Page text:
Native Animals that you can only see in New Zealand

Fun facts about New Zealand’s Native Wildlife

New Zealand is lucky to have a number of unique wildlife that can’t be found anywhere else in the world. Sure, you can sit down and watch a documentary but nothing can beat a wildlife encounter while out hiking or on an ocean cruise exploring a dream destination. Here are some interesting facts about New Zealand’s native wildlife and where you can find them.

Birds

New Zealand is a haven for bird life but did you know that most of them don’t actually fly? While flying is an important characteristic of birds to escape predators or to reach higher food sources it is believed that some of New Zealand’s beloved birds have evolved over time due to a lack of threatening mammals and ample food sources available on the ground. Or perhaps they are just lazy and flying takes up too much energy?

The Kiwi Bird

The most famous flightless bird of them all is the Kiwi- a national icon and a cultural symbol of New Zealand. The nocturnal bird can live up to 50 years and are related to the Emus and Cassowary family. Kiwi birds are endangered but given their cherished cultural status conservation programs are working to protect the population.

Kiwi Birds can be found in forest locations such as Northland, North Auckland, Southland, Stewart Island or at wildlife sanctuaries including Zealandia, Willowbank Wildlife Reserve, Auckland Zoo, Kiwi Encounter at Rainbow Springs, Wellington Zoo, Kiwi Birdlife Park and many more. 

Penguins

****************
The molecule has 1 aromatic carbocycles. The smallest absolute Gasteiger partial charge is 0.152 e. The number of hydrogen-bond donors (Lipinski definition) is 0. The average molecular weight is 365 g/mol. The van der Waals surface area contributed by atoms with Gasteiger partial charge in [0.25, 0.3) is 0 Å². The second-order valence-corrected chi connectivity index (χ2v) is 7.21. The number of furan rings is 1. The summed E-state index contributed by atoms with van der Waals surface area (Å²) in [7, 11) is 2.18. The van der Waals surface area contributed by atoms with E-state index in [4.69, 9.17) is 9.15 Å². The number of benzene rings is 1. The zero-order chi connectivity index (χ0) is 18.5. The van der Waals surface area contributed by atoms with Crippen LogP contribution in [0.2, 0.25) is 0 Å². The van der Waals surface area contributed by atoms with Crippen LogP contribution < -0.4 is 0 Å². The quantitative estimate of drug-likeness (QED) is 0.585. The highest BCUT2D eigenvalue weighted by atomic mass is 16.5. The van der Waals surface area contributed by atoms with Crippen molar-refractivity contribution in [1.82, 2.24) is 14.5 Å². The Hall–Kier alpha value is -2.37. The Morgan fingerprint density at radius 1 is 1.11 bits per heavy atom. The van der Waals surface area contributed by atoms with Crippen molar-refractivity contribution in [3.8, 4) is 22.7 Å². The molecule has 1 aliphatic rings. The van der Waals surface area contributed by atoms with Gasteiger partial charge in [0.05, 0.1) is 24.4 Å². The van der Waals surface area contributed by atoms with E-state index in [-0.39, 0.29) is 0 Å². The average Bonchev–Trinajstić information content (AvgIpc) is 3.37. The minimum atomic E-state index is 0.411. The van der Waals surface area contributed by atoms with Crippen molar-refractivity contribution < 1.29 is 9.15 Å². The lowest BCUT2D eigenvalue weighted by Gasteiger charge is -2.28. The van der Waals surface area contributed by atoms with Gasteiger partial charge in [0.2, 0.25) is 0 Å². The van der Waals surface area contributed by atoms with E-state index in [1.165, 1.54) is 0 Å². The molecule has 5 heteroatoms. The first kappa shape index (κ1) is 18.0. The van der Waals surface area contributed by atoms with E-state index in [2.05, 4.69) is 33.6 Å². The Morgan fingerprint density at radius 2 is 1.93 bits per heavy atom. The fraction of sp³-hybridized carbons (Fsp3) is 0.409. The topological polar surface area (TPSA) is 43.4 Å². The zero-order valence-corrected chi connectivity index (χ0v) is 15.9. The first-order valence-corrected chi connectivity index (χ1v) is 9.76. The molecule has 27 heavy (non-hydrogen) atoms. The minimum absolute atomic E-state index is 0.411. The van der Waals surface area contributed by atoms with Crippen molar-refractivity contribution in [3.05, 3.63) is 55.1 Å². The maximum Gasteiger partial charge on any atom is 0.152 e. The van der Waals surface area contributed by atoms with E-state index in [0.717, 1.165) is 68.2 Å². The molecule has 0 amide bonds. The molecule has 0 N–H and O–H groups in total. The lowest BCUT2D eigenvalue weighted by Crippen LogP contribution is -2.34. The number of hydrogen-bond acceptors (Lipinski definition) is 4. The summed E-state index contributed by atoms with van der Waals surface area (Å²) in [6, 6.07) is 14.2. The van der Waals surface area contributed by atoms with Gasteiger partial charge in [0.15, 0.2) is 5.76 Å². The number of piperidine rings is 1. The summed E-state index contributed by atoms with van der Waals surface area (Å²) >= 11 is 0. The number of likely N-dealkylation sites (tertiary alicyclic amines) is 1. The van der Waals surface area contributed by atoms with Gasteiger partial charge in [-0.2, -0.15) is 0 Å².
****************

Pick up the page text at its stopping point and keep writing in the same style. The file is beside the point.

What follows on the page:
13 of the world’s Penguins can be found here in New Zealand. The three most common types are the Yellow Eyed Penguin, Fiordland Crested Penguin and the Little Penguin. Head to Christchurch, Oamaru, Akaroa or Dunedin to spot these creatures in their natural habitat.  

Albatross

Another notable bird is the Albatross- the world’s largest seabird. Dunedin is the ONLY place in the world with a mainland breeding colony of Royal Albatross and you can witness them in full flight at the Royal Albatross Centre in the Otago Peninsula. 

Mammals

The waters surrounding New Zealand are rich with half the world’s dolphins, seals, sea lions and whales species.  Furthermore, Hector’s Dolphins, New Zealand Sea Lions and Fur Seals cannot be found in any other corner of the globe. Close encounters with these sea critters on eco cruises, kayaking experiences, whale watching and seal swims will simply take your breath away.

Dolphins

There are 9 different species of Dolphins found along the New Zealand coastline but Hector’s Dolphins are unique to New Zealand. The distinctive dolphin with black and white markings make it easy to spot when you are out on the water. Join a kayaking tour or nature cruise with the opportunity to even get in the water and enjoy a once in a lifetime swim with the dolphins in Akaroa.

New Zealand Fur Seals and Sea Lions

New Zealand Sea Lions are one of the rarest sea lion species in the world with a population around 12, 000 and the playful marine mammals can be found around the coast of the South Island near Kaikoura on a kayaking tour from Kaiteriteri with Fur Seals or a mind blowing seal swim.

Whales

The first time you witness the world’s largest mammal it is likely that you will be left speechless for a few minutes. The four most common types are the Blue Whales, Humpback Whales, Southern Right Whales and Sperm Whales. Partake in some whale watching and witness these playful giants of the ocean playing in the sea from Kaikoura

Reptiles and Frogs

Unlike Australia, there are no snakes or dangerous animals in New Zealand that will kill you. This is good news for those who have a serious fear of creepy crawlies. Tuatara’s deserve a mention here as they are the descendants of reptiles that survived during the dinosaur age.  

While this is by no means an exhaustive list you can definitely impress your travel buddies with some new knowledge of New Zealand’s native wildlife. To find out more about the extraordinary wildlife encounters mentioned in this article head to our New Zealand head experiences page

 

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